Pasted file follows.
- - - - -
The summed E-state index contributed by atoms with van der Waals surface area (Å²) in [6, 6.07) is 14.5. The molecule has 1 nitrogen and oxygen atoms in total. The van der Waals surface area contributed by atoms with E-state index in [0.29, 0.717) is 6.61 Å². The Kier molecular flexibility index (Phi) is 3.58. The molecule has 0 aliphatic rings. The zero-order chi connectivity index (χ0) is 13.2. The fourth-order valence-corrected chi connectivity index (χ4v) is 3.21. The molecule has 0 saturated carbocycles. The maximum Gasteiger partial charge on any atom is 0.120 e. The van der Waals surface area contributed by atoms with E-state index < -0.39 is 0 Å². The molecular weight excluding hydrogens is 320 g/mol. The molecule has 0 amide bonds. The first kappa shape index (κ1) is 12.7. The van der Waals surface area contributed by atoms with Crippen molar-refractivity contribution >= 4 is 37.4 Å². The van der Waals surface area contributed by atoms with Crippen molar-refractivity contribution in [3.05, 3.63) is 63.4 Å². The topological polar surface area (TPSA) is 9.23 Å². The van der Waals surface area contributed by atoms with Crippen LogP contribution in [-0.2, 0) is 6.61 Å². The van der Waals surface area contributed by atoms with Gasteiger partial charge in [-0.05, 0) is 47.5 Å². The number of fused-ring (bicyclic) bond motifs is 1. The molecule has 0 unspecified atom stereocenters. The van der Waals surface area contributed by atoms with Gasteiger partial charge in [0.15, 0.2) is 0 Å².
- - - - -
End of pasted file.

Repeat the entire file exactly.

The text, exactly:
The summed E-state index contributed by atoms with van der Waals surface area (Å²) in [6, 6.07) is 14.5. The molecule has 1 nitrogen and oxygen atoms in total. The van der Waals surface area contributed by atoms with E-state index in [0.29, 0.717) is 6.61 Å². The Kier molecular flexibility index (Phi) is 3.58. The molecule has 0 aliphatic rings. The zero-order chi connectivity index (χ0) is 13.2. The fourth-order valence-corrected chi connectivity index (χ4v) is 3.21. The molecule has 0 saturated carbocycles. The maximum Gasteiger partial charge on any atom is 0.120 e. The van der Waals surface area contributed by atoms with E-state index < -0.39 is 0 Å². The molecular weight excluding hydrogens is 320 g/mol. The molecule has 0 amide bonds. The first kappa shape index (κ1) is 12.7. The van der Waals surface area contributed by atoms with Crippen molar-refractivity contribution >= 4 is 37.4 Å². The van der Waals surface area contributed by atoms with Crippen molar-refractivity contribution in [3.05, 3.63) is 63.4 Å². The topological polar surface area (TPSA) is 9.23 Å². The van der Waals surface area contributed by atoms with Crippen LogP contribution in [-0.2, 0) is 6.61 Å². The van der Waals surface area contributed by atoms with Gasteiger partial charge in [-0.05, 0) is 47.5 Å². The number of fused-ring (bicyclic) bond motifs is 1. The molecule has 0 unspecified atom stereocenters. The van der Waals surface area contributed by atoms with Gasteiger partial charge in [0.15, 0.2) is 0 Å².